## Cryptography

#### The History and Mathematics of Codes and Code Breaking

On Elonka’s website, there is an explanation and solution to the Smithy Code. The Smithy Code was embedded in the ruling for a plagiarism trial concerning Dan Brown’s The Da Vinci Code. Justice Peter Smith italicized several letters which spelled out “S m i t h y c o d e J a e i e x t o s t g p s a c g r e a m q w f k a d p m q z v -” — “Smithy code” is in English, and the rest is ciphertext which evidently involves a polyalphabetic substitution cipher. According to the explanation, Smith used a series of Caesar shifts based on the letters that correspond to the numbers of the Fibonacci sequence. Usually, this would be 1-1-2-3-…, which would correspond to A-A-B-C-…. However, Smith added a twist and replaced the letter B with the letter Y. He then used a grid of the Caesar shifts and found the plaintext letter in the grid, then traced it up to the letter at the top of the column to encipher it, similar to the way one would decode a Vigenère cipher.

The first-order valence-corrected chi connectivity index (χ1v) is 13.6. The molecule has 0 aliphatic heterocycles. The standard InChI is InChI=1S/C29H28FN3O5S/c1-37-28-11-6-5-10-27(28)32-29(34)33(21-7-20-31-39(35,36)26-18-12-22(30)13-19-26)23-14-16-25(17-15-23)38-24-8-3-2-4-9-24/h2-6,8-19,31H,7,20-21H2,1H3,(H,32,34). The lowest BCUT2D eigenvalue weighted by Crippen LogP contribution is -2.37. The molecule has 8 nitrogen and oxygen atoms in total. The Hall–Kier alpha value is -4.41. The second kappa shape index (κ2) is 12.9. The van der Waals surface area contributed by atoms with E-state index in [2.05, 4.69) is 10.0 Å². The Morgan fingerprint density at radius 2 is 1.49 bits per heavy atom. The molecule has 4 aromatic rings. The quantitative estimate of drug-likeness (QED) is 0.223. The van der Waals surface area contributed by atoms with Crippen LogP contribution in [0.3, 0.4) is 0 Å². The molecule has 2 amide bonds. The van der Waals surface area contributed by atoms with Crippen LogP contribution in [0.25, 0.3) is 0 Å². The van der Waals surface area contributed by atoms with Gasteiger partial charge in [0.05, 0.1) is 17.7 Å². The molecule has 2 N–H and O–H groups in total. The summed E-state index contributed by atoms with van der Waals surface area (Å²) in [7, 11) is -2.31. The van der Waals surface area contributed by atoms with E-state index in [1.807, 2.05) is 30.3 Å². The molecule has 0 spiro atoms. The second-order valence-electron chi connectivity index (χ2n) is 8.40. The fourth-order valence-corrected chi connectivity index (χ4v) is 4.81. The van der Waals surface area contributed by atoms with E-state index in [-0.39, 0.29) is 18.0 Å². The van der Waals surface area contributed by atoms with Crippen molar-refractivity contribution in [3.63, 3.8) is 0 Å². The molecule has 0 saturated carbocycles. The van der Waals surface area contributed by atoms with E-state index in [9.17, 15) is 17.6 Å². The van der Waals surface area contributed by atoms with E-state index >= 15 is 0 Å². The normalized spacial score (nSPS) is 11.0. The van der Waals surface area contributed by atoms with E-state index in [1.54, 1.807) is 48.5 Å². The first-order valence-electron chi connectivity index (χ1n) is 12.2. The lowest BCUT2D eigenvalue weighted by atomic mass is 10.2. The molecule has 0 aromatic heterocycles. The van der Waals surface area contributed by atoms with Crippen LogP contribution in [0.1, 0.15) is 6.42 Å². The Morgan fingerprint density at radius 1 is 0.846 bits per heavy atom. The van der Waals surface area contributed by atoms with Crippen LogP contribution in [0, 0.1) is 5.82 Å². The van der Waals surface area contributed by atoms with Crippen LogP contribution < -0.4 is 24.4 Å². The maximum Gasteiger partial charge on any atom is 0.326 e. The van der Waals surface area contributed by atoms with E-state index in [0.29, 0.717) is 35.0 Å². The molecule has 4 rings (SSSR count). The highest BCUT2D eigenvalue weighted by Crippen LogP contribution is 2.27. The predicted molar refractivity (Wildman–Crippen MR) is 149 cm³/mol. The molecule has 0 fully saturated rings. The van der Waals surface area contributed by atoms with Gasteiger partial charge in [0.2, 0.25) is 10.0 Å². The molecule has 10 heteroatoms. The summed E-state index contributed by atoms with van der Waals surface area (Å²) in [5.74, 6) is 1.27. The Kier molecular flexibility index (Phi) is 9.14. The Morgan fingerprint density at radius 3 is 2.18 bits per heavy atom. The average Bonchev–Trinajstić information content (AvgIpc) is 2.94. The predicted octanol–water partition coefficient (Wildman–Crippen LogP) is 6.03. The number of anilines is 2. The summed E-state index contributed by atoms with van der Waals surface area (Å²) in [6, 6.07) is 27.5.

In class, we have discussed Caesar ciphers, polyalphabetic substitution ciphers, and the Vigenère cipher (a type of polyalphabetic cipher). The Smithy Code was an intricate interweaving of all of these methods and a method inspired by The Da Vinci Code (the Fibonacci Sequence), because of the novel’s relevance to the trial. It was a fascinating look into a method by which several ciphers can be used, and how far common knowledge and research about cryptography has come in order for these methods to be implemented.

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## 1 Comment

1. #### Derek

I appreciate that Judge Smith approached his work with this much enthusiasm! The encryption method is a Vigenere variant–another polyalphabetic substitution cipher (which is fun to say). I wonder how long it would have taken someone (the Kryptos group, maybe) to crack it without the judge’s hints. There’s precious little ciphertext to work with!